Tuesday, October 13, 2009
PM - Rutten MMA/Boxing 3m rounds - hindu pushups, hindu squats, bridging, pullups, chins, air squats - Jungle Gym rows, flyes forward and rev, curls, tri x, hamstring curl, Asomov squats - Atlas Lesson 1 - tennis ball gripwork
Monday, October 12, 2009
Homemade burgers - ground beef, chopped onions, chopped red peppers, salt, pepper, garlic, turmeric, 2 eggs, dash of hot sauce - with melted cheese and homemade guacamole - avocados, tomatoes, onions, salt, pepper, garlic.
10/12 - AM - Atlas Lesson 1 - 5 Tibetans x 10
PM - Rutten MMA Wkout/Boxing 3m rounds - hindu pushups, hindu squats, bridge, pullups, chins, air squats - Atlas Lesson 1
10/11 - AM - Atlas Lesson 1 - 5 Tibetans x 9
PM - Rutten MMA wkout/Thai Boxing 3m rounds - hindu pushups, hindu squats, bridge - back stretch - Atlas Lesson 1
10/10 - AM - Atlas Lesson 1 - 5 Tibetans x 8
PM - Rutten MMA wkout/Boxing 3m rounds - dislocates, wall slides, facepulls - pullups, hypers, supermans, chins, rows, hindu pushup, hindu squats, bridge - Atlas Lesson 1
10/9 - AM - Atlas Lesson 1 - 5 Tibetans x 7
PM - Rutten MMA/Boxing 3m rounds - hindu pushups, hindu squats, bridge - JG flyes, rows, curls, tricep X, squats, pistols - Atlas Lesson 1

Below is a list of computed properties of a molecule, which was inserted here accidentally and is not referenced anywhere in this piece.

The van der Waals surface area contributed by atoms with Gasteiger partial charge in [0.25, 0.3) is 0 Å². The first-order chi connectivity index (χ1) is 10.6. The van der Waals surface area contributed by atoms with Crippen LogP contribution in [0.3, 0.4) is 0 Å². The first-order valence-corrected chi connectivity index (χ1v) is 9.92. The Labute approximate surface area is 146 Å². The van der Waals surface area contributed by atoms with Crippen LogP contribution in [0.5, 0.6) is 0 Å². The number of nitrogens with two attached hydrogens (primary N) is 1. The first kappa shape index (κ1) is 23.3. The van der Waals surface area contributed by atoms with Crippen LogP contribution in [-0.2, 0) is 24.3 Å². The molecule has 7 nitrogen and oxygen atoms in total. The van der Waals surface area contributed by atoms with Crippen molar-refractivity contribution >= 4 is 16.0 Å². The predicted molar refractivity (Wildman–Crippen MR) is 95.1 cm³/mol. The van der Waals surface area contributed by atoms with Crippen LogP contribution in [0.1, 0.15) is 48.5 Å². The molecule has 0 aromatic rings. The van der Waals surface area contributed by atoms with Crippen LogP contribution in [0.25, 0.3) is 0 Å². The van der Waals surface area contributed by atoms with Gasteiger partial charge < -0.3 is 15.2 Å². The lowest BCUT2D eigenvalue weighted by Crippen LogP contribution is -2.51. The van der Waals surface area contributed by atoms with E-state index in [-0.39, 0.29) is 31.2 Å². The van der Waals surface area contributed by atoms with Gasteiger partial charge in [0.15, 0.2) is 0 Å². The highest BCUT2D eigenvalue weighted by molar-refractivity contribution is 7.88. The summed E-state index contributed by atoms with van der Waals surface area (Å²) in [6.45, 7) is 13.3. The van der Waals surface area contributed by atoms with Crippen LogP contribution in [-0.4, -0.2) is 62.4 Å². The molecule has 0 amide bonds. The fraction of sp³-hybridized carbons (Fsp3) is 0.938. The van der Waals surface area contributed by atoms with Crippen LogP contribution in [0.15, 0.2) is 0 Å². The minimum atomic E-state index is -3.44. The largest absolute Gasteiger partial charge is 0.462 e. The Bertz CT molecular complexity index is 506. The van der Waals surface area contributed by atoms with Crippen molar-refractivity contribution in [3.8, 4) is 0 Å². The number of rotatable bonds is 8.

10/8 - AM - Atlas Lesson 1 - 5 Tibetans x 6
PM - Rutten MMA/Boxing 3m rounds - swings, snatches, dl, alt curls, overhead tricep x, calf raise, hindu pushups, hindu squats, bridge, pullups, chins, air squats - Atlas Lesson 1
10/7 - AM - Atlas Lesson 1 - 5 Tibetans x 5
PM - Rutten MMA/Boxing 2m rounds - hindu pushups, hindu squats, bridge, dislocates, pullups, chins, wall squat, handstand, hang, db hold, air squats - Atlas Lesson 1
Sunday, October 11, 2009
Rome - watched both seasons of the HBO series. Quite excellent. Highly entertaining and recommended to anyone who thinks they might have the slightest interest. Kevin McKidd and Ray Stevenson were outstanding.
Cathouse - another HBO show. Docu-series of the life at times at the brothel the Bunny Ranch. Equal parts intriguing, fascinating, goofy and ridiculous. Watched both seasons. Gotta admit, the psychology of legal sex workers in a culture like the U.S. is pretty illuminating. And there was lots of nakedness.
Wonder Woman - the recent DCU Animated features are surprisingly awesome. This one had some very mature humor, not to mention crowds of Amazons cheering multiple beheadings and the TOTAL WIN of Nathan Fillion voicing Steve Trevor. Recommended for anybody with the geek gene.